Again the dominion of the Sultan in these provinces appeared to hang upon a slender thread; and indeed it was only saved by the sagacity of a single man.
Upon the ejection of Hadji Mustapha, Abdurahim, the Pacha of Belgrade, was appointed Vizier of Bosnia. Gifted with great penetration and ability for intrigue, he contrived to win over many of the native chieftains, while he worked upon the jealousy entertained by the Prince of Servia for the Bosnian nobles, and thus succeeded in raising a small army, with which he took the initiative in hostilities. Ranke tells us: 'He was fortunate enough to secure the assistance of the Kapetan Vidaitch of Svornik. Svornik is regarded as the key of Bosnia. It seems that the Agas of Serayevo had already conceived some suspicion of Vidaitch, for they were themselves about to take possession of the place. But Abdurahim anticipated them, and Vidaitch admitted him into the fortress.'
A paramount advantage was gained by this. Abdurahim now felt strong enough to speak in a decisive tone in the Bujurdi, in which he announced his arrival.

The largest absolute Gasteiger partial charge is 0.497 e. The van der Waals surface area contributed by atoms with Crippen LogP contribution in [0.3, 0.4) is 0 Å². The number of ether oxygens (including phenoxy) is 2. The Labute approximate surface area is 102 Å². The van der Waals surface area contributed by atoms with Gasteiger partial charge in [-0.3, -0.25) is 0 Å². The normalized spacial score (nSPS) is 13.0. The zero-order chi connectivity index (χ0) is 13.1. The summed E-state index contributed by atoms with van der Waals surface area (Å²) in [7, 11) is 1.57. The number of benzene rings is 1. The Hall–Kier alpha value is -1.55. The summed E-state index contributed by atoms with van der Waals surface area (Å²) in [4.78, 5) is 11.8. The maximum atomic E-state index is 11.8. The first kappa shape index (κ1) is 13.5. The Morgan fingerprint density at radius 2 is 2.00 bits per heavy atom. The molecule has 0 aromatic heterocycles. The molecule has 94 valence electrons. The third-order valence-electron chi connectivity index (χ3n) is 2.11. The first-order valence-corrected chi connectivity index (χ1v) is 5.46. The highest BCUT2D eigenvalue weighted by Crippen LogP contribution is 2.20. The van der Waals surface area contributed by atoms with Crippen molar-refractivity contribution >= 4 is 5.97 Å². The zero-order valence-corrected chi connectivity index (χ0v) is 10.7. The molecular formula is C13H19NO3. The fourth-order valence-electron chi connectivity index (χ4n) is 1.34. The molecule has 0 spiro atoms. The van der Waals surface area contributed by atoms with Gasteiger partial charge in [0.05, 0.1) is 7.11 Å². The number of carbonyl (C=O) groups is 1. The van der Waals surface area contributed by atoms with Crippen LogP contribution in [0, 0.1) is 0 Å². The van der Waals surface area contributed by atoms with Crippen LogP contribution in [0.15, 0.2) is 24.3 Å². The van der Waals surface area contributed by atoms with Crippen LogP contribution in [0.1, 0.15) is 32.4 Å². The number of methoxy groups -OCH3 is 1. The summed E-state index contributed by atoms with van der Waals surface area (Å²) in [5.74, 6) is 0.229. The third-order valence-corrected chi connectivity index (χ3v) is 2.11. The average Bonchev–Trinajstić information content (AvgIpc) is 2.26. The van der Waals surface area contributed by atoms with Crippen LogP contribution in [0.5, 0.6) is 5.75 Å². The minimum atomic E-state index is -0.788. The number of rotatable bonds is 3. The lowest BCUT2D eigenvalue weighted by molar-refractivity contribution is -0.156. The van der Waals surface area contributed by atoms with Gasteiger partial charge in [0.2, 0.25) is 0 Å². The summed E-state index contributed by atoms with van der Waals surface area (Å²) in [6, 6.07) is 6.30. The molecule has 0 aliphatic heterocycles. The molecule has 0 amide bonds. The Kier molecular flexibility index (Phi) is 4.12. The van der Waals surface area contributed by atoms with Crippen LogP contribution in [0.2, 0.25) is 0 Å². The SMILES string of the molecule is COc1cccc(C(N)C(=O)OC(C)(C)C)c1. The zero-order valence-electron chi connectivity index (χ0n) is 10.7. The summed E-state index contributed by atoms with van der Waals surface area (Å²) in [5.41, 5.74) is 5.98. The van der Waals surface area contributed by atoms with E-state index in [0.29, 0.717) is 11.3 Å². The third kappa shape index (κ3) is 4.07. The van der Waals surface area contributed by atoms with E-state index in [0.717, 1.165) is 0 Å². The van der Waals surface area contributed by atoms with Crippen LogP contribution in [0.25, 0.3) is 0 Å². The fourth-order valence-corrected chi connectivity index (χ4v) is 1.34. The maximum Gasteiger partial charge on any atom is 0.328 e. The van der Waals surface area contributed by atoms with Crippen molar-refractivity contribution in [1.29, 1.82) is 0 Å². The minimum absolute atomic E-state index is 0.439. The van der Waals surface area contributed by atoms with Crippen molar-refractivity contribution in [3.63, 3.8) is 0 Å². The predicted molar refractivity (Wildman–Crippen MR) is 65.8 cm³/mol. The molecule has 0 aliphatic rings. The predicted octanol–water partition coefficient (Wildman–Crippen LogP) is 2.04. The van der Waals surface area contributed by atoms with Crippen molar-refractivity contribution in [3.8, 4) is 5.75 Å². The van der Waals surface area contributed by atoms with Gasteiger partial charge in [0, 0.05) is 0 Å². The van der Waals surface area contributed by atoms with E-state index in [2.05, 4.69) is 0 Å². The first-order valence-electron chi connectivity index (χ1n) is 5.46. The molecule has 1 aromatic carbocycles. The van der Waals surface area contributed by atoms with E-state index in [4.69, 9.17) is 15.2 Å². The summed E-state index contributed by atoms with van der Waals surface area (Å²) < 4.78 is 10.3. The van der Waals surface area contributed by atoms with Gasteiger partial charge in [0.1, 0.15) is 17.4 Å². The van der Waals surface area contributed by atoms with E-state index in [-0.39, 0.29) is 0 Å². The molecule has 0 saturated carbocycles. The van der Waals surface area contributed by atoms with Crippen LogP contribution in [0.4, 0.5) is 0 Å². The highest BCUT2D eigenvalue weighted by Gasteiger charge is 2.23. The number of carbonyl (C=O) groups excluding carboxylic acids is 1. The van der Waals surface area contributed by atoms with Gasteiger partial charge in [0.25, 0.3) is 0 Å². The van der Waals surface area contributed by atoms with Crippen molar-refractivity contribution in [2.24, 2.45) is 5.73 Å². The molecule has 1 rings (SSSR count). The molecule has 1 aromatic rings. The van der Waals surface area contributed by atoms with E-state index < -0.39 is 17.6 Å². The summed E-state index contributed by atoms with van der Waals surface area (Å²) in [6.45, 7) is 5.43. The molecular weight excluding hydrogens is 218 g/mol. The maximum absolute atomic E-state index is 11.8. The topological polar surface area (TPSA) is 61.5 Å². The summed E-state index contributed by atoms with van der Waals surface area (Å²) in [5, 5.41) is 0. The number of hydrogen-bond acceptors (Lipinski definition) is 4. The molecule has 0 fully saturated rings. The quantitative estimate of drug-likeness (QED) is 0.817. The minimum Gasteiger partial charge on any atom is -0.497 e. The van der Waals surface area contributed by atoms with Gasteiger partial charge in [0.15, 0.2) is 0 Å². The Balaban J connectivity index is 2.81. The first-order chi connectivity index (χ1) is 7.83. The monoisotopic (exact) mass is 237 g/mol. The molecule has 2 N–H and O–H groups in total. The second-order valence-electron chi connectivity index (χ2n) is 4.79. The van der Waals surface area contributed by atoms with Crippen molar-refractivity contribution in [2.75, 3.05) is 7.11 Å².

'I send you from afar,' he therein said, 'O Mahomedans of Bosnia, the greeting of the faith, and of brotherly union. I will not call to mind your folly: I come to open your eyes to the light. I bring you thePg 107 most sacred commands of our most mighty Sultan, and expect you will obey them. In that case I have power to forgive you all your errors; choose now for yourselves. It rests with you to save or to lose your lives. Reflect maturely, that you may have no cause to repent.'
This proclamation, which may be regarded as a model of terseness and expressive earnestness, had a wonderful effect. Still Serayevo was not gained without a struggle, confined however principally to the citizens within its walls.
Upon gaining possession of the town, the new Vizier carried out to the letter the judgements which he had pronounced against the contumacious. All who were taken in arms were put to death without mercy, and it was not until he had taken a bloody vengeance on his enemies that he consented to make a triumphal entry into Serayevo.
During the feudal times, when the Sultan's authority was more nominal, the Vizier was only permitted to remain a few hours in the capital, whence he returned to his palace at Travnik; but Abdurahim deemed it necessary to establish the seat of government in that very town, which had ever been the focus of feudality and rebellion.
'Thus there was once more a master in Bosnia. No one ventured now to mention the Janissaries. The uniformsPg 108 arrived; the Kapetans were obedient, and put them on. The whole land submitted to the new regulations.'
Notwithstanding the high pressure system adopted by the Sultan, the spirit of rebellion was still rife, and it manifested itself on the first opportunity that occurred.